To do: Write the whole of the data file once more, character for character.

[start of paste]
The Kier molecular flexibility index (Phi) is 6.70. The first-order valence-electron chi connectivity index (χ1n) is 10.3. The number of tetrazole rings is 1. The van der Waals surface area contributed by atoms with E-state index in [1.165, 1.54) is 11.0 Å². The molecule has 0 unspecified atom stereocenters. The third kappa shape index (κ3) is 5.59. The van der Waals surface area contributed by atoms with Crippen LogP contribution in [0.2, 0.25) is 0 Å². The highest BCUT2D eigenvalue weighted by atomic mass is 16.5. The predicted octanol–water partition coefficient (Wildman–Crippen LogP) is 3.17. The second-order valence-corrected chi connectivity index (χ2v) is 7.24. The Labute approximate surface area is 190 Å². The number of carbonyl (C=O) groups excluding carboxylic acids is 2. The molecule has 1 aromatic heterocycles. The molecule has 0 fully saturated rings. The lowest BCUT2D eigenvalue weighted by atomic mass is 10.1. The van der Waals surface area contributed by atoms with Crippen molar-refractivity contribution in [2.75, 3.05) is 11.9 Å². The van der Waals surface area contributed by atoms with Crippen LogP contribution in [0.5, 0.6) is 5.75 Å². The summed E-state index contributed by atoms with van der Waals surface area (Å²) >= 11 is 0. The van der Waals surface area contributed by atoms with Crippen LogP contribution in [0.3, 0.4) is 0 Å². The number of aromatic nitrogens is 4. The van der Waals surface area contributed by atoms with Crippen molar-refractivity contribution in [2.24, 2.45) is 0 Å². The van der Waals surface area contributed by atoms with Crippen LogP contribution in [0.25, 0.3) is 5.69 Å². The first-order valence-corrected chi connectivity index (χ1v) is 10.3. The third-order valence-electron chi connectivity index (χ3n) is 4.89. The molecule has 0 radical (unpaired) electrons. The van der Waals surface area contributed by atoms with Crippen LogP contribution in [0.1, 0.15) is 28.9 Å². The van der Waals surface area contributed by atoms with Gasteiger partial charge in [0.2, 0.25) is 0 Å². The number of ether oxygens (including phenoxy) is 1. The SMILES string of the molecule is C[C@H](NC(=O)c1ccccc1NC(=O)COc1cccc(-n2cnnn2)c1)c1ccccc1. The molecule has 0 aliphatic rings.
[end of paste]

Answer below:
The Kier molecular flexibility index (Phi) is 6.70. The first-order valence-electron chi connectivity index (χ1n) is 10.3. The number of tetrazole rings is 1. The van der Waals surface area contributed by atoms with E-state index in [1.165, 1.54) is 11.0 Å². The molecule has 0 unspecified atom stereocenters. The third kappa shape index (κ3) is 5.59. The van der Waals surface area contributed by atoms with Crippen LogP contribution in [0.2, 0.25) is 0 Å². The highest BCUT2D eigenvalue weighted by atomic mass is 16.5. The predicted octanol–water partition coefficient (Wildman–Crippen LogP) is 3.17. The second-order valence-corrected chi connectivity index (χ2v) is 7.24. The Labute approximate surface area is 190 Å². The number of carbonyl (C=O) groups excluding carboxylic acids is 2. The molecule has 1 aromatic heterocycles. The molecule has 0 fully saturated rings. The lowest BCUT2D eigenvalue weighted by atomic mass is 10.1. The van der Waals surface area contributed by atoms with Crippen molar-refractivity contribution in [2.75, 3.05) is 11.9 Å². The van der Waals surface area contributed by atoms with Crippen LogP contribution in [0.5, 0.6) is 5.75 Å². The summed E-state index contributed by atoms with van der Waals surface area (Å²) >= 11 is 0. The van der Waals surface area contributed by atoms with Crippen LogP contribution in [0.3, 0.4) is 0 Å². The number of aromatic nitrogens is 4. The van der Waals surface area contributed by atoms with Crippen molar-refractivity contribution in [2.24, 2.45) is 0 Å². The van der Waals surface area contributed by atoms with Crippen LogP contribution in [0.25, 0.3) is 5.69 Å². The first-order valence-corrected chi connectivity index (χ1v) is 10.3. The third-order valence-electron chi connectivity index (χ3n) is 4.89. The molecule has 0 radical (unpaired) electrons. The van der Waals surface area contributed by atoms with Crippen LogP contribution in [0.1, 0.15) is 28.9 Å². The van der Waals surface area contributed by atoms with Gasteiger partial charge in [0.2, 0.25) is 0 Å². The number of ether oxygens (including phenoxy) is 1. The SMILES string of the molecule is C[C@H](NC(=O)c1ccccc1NC(=O)COc1cccc(-n2cnnn2)c1)c1ccccc1. The molecule has 0 aliphatic rings.